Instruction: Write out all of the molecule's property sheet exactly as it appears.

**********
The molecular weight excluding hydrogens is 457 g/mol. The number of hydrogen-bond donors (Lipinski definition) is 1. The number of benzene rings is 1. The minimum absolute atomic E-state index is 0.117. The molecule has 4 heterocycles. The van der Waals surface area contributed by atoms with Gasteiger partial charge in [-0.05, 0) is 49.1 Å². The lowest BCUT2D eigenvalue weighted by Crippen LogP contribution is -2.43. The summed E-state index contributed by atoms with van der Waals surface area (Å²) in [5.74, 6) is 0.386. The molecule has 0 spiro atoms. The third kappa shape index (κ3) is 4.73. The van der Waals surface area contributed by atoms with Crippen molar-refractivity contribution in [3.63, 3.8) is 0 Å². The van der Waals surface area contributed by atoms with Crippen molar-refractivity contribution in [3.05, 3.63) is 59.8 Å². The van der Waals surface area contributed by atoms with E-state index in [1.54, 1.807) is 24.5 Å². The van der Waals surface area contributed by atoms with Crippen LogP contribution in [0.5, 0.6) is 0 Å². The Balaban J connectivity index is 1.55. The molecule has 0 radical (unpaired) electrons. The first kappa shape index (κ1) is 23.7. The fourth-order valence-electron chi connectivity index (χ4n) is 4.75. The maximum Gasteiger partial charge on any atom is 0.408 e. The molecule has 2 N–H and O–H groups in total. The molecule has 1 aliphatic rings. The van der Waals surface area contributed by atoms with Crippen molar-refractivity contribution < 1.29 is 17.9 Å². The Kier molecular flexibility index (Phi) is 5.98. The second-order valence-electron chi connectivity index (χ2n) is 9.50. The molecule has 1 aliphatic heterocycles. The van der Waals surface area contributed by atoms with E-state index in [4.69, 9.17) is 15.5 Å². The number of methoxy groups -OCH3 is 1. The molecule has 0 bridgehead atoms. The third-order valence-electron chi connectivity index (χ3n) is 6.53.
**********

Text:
The molecular weight excluding hydrogens is 457 g/mol. The number of hydrogen-bond donors (Lipinski definition) is 1. The number of benzene rings is 1. The minimum absolute atomic E-state index is 0.117. The molecule has 4 heterocycles. The van der Waals surface area contributed by atoms with Gasteiger partial charge in [-0.05, 0) is 49.1 Å². The lowest BCUT2D eigenvalue weighted by Crippen LogP contribution is -2.43. The summed E-state index contributed by atoms with van der Waals surface area (Å²) in [5.74, 6) is 0.386. The molecule has 0 spiro atoms. The third kappa shape index (κ3) is 4.73. The van der Waals surface area contributed by atoms with Crippen molar-refractivity contribution in [3.63, 3.8) is 0 Å². The van der Waals surface area contributed by atoms with Crippen molar-refractivity contribution in [3.05, 3.63) is 59.8 Å². The van der Waals surface area contributed by atoms with E-state index in [1.54, 1.807) is 24.5 Å². The van der Waals surface area contributed by atoms with Crippen LogP contribution in [0.5, 0.6) is 0 Å². The Balaban J connectivity index is 1.55. The molecule has 0 radical (unpaired) electrons. The first kappa shape index (κ1) is 23.7. The fourth-order valence-electron chi connectivity index (χ4n) is 4.75. The maximum Gasteiger partial charge on any atom is 0.408 e. The molecule has 2 N–H and O–H groups in total. The molecule has 1 aliphatic rings. The van der Waals surface area contributed by atoms with Crippen molar-refractivity contribution < 1.29 is 17.9 Å². The Kier molecular flexibility index (Phi) is 5.98. The second-order valence-electron chi connectivity index (χ2n) is 9.50. The molecule has 1 aliphatic heterocycles. The van der Waals surface area contributed by atoms with E-state index in [4.69, 9.17) is 15.5 Å². The number of methoxy groups -OCH3 is 1. The molecule has 0 bridgehead atoms. The third-order valence-electron chi connectivity index (χ3n) is 6.53.